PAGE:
The idea of giving up one’s liberty to drive without regard for speed limits will make little sense to people whose notion of the Autobahn is more romantic than realistic. Large portions of Germany’s highway network actually have speed limits already, and those that don’t are often too heavily trafficked to reach—let alone sustain—high speeds anyway. Also, because driving flat-out isn’t exactly great on gas, most Germans don’t actually drive that way. Relinquishing the freedom to drive at any speed, then, would not actually affect many Germans since it’s a privilege they already give up any time they go abroad.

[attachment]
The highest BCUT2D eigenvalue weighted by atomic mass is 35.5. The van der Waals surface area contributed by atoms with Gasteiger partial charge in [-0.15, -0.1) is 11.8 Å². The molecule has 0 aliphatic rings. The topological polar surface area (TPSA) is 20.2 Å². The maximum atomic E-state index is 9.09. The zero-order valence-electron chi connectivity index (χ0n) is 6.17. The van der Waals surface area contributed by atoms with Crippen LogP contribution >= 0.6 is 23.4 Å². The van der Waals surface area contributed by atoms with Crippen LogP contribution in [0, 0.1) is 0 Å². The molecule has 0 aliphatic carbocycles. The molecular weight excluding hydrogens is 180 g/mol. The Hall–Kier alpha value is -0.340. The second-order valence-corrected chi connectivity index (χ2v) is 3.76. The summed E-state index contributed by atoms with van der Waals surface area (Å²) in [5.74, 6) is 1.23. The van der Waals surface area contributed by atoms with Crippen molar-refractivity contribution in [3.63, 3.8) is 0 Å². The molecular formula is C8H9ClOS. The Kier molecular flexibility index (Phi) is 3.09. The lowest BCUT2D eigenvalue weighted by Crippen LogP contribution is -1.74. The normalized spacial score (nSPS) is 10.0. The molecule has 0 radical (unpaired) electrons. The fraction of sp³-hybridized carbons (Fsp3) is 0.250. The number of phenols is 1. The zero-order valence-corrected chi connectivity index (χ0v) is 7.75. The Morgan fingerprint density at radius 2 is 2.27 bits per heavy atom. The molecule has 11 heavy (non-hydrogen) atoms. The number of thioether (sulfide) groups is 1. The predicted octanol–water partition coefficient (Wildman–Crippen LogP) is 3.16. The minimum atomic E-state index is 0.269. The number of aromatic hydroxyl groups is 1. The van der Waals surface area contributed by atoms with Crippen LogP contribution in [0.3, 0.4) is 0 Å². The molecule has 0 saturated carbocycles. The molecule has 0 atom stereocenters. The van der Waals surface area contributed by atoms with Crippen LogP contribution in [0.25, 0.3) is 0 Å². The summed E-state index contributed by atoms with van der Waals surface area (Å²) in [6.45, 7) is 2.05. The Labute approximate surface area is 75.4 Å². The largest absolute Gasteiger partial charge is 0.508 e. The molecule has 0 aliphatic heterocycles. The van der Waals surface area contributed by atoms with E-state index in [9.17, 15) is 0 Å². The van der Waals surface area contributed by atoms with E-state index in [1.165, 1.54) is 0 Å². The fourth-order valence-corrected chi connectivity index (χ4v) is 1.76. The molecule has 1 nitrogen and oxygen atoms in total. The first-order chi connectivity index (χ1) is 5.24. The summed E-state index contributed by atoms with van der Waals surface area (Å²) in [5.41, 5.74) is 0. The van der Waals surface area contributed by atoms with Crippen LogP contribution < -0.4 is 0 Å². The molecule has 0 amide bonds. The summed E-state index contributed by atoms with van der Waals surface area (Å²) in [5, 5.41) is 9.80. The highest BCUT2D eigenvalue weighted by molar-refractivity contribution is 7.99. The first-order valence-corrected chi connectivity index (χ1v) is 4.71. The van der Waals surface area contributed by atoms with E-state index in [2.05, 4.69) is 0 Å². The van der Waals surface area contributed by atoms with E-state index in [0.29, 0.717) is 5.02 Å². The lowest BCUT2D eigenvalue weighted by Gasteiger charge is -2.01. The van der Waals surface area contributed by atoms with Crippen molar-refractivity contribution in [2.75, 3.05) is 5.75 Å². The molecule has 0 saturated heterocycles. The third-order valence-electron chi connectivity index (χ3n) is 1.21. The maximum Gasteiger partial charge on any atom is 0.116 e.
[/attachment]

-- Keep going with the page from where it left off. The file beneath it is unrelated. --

“I don’t suddenly feel unfree when I travel to other countries such as Turkey, the U.S.A. or Great Britain and drive there,” Vettel continued. “It is not a question about a freedom, but only about something that people have gotten used to. At some point, the speed limit will come anyway—whether it is now or in a few years. I have no problem with free driving disappearing. Whoever step[s] on the gas want[s] to do it where it is safe. In this case, that would be the race track. You can test your limits there without endangering others.”
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